July 25, 2014

Max Bell pulled Stevie Nicks from the set of “American Horror Story”

In 2014, garage rock of any denomination is a lot like ‘90s inflected hip-hop of the boom-bap variety. There are far too many reverential, indistinguishable practitioners. For every Alchemist behind the boards, there are hordes of crate-digging Pete Rock disciples locked in the same loops. For every White Stripes there are innumerable bands on small indie labels that hold Elektra’s Nuggets compilation as sacred writ, fading into BandCamp obscurity as soon as they press their Day-Glo cassettes.

Brighton-based trio The Wytches are not of this ilk. Together, Kristian Bell (vocals, guitar), Dan Rumsey (bass, vocals) and Gianni Honey (drums) make some of the best psych-tinged surf rock I’ve heard of late, tempering their ‘60s leanings with the sludge of Black Sabbath, the grinding grunge of Bleach era Nirvana. Their sound does not the perfect wave make. It is oceanic doom, fear and loathing seen from white sand beaches, the soundtrack to the torrential Hawaiian storms Hunter S. Thompson wrote about in “The Curse of Lono.”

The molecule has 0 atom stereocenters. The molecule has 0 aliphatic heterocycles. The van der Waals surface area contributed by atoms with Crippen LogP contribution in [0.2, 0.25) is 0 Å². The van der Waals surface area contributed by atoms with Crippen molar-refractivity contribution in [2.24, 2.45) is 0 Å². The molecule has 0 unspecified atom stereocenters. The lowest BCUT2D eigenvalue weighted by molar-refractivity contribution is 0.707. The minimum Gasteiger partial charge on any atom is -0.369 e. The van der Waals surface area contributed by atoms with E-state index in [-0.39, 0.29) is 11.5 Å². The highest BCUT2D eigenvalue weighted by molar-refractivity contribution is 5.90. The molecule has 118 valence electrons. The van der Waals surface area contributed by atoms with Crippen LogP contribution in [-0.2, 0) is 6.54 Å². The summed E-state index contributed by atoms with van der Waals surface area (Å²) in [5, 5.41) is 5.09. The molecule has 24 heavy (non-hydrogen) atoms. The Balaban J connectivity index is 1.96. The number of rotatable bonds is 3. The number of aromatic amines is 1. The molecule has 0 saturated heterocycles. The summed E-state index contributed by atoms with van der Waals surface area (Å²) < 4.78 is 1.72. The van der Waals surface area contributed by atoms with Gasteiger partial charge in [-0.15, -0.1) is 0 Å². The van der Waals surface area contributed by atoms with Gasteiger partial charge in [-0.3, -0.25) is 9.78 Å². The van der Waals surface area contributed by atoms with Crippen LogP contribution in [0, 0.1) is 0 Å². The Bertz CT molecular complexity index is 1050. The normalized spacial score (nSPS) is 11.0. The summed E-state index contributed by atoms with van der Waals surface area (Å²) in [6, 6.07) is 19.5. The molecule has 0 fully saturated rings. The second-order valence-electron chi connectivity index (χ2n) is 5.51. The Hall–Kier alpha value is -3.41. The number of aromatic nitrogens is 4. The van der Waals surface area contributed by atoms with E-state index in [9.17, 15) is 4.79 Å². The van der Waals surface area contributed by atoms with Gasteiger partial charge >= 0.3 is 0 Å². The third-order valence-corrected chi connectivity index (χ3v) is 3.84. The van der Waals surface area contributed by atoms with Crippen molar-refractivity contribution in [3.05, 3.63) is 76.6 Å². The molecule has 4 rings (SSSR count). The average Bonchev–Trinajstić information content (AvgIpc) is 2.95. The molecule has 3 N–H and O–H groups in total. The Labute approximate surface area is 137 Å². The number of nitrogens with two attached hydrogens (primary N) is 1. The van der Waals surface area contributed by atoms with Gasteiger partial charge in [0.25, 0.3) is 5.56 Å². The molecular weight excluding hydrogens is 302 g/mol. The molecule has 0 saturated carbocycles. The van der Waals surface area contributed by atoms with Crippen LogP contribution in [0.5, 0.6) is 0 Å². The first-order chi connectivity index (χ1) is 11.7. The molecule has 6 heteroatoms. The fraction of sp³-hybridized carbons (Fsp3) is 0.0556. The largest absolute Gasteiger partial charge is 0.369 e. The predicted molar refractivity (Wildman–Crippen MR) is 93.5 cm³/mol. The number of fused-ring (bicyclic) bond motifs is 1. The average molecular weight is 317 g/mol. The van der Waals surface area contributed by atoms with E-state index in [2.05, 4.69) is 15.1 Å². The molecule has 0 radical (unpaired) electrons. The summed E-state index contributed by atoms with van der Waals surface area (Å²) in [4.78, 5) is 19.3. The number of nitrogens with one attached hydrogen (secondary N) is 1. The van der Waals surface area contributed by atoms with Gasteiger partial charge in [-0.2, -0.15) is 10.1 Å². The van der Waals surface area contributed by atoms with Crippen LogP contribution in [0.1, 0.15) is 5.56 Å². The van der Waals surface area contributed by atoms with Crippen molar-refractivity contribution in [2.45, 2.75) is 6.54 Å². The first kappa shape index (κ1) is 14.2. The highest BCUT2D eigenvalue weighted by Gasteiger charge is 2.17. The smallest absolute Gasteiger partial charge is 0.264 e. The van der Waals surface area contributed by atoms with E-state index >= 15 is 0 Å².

“Burn Out the Bruise” is The Wytches’ latest single from their forthcoming debut, Annabel Dream Reader. Three clacks of Honey’s drumsticks are the only build up before the band launches into shredding, carefully constructed cacophony. When they scale things back, you hear the surf rock in the six-string twang that punctuates the tight, driving drums. Rumsey’s bass provides the ominous backbone, sounding like the deepest of death knells. And Bell’s powerful wails walk the line between Cobain and Jack White, his occasional warbling, drowning-like inflections probably borrowed from the latter. The Wytches don’t reinvent the wheel here, but they’ve dug up and dusted off their own clamorous nugget of noise.

Previous singles “The Holy Tightrope” and  “Wire Frame Mattress,” which is arguably their best song to date, are below the jump. There’s also video of Bell’s NPR acoustic set, which gives you a chance to hear his often poignant lyrics, the admitted inspiration he draw from singer-songwriters like Elliot Smith. Annabel Dream Reader is out at the end of next month via Brooklyn’s Partisan Records. It drops at the end of summer for a reason.

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